Surfer SEO content-length recommendations
In my experience, Surfer tends to recommend rather long content pieces. While it is logically based on their Content Score algorithm measuring competing pages’ length, you should take it with a grain of salt, when it asks you to write a 4500+ word mammoth piece of content.
Think about it: how many words do you need? Searchers on Google want concise content that answers their questions. If you can provide the same, or better, value – by saying it using half the amount of words: I wholeheartedly believe your visitors (and Google) will appreciate it.
Here’s a strategy you can use:
- Manually override Surfer’s recommended content-length goal with one that’s half the length. Just keep in mind that Surfer’s Content Score will be lower, whenever you’re above or below
- Then write the initial version of your content targeting that.
- A month or so later, use the Surfer SEO WordPress plugin to easily re-import the post into Surfer’s Content Editor. Then expand it towards the initially recommended word-count, using the keyword insights you’ve gathered from its actual keyword performance, as reported in your Google Search Console, as well as questions asked by readers in comments.
My above content strategy can also be seen as an MVP (Minimum Viable Post) iterative content generation strategy. Use it, and thank me later:) You’re welcome!
The Outline Builder: AI text generator genius… or retarded robot?
AI copywriting is all the rage, these days.
To help you achieve Surfer’s sometimes ambitious word-count goals, Surfer SEO has a built-in AI text generator strangely dubbed the “Outline Builder”. An odd name, as it does not have anything to do with outlining – which normally refers to a hierarchical content structure.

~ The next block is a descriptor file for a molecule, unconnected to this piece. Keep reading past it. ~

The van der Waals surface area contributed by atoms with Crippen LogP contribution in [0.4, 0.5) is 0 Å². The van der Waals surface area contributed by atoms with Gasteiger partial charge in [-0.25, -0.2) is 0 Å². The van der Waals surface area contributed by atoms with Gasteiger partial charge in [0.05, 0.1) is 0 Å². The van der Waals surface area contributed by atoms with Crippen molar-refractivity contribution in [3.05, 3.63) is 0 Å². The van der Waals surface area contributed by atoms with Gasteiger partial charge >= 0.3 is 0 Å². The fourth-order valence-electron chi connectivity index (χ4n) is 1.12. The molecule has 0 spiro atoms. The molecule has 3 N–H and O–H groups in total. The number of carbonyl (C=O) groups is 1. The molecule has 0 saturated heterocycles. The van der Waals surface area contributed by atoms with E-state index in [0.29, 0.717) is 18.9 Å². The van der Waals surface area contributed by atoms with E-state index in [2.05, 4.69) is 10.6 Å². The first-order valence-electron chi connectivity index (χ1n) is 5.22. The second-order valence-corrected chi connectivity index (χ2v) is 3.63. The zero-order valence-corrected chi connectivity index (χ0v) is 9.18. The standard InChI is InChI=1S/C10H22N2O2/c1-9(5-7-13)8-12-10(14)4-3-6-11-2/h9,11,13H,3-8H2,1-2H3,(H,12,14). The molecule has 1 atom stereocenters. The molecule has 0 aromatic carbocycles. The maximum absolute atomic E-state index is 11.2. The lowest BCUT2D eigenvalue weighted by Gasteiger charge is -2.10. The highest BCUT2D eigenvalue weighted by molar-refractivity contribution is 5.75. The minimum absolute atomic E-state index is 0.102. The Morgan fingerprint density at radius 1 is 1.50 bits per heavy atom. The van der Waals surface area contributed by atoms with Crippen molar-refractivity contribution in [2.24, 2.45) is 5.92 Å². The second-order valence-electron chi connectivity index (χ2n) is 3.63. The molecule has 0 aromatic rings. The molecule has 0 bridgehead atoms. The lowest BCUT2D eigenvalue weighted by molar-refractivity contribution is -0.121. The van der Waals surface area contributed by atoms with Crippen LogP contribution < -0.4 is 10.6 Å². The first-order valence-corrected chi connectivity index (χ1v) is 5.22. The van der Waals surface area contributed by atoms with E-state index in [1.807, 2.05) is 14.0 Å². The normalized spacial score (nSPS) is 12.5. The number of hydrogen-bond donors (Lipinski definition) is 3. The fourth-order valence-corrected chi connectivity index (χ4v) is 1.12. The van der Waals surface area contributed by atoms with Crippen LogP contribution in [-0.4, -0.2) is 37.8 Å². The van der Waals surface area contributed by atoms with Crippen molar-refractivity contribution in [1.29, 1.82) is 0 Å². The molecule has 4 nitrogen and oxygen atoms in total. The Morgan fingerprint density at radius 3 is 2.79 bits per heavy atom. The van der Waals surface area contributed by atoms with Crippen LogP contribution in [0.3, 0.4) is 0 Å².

It’s as if the Surfer team thought “outline article / blog post” equates to “draft article / blog post”…
“Outline Builder” to me suggests a tool that builds a hierarchical, table-of-content’ish article outline. And if it could so so, from a long, disorganized text with few or no headers. That would be a smart tool I’d use, as I often face such texts.
I severely miss outlining capabilities in Surfer’s Content Editor. More on that in a minute – including a workaround.
There’s a free light-edition of the Outline Builder on their website if you wanna try, btw.
Anyway, this Outline Builder scrapes headlines and content from the competitors
The outline is generated based on the 5 competitors with the highest Content Score. It means that the more you fit into the search intent, the better the outline gets.
It can generate headings in all languages. They’re scraped from competitors top ranking web pages, on which Surfer SEO based its Content Editor guidelines. The paragraphs are “AI-written” and Surfer’s AI writing generator can currently only create unique paragraphs in:
… that last one is a joke of course ;-p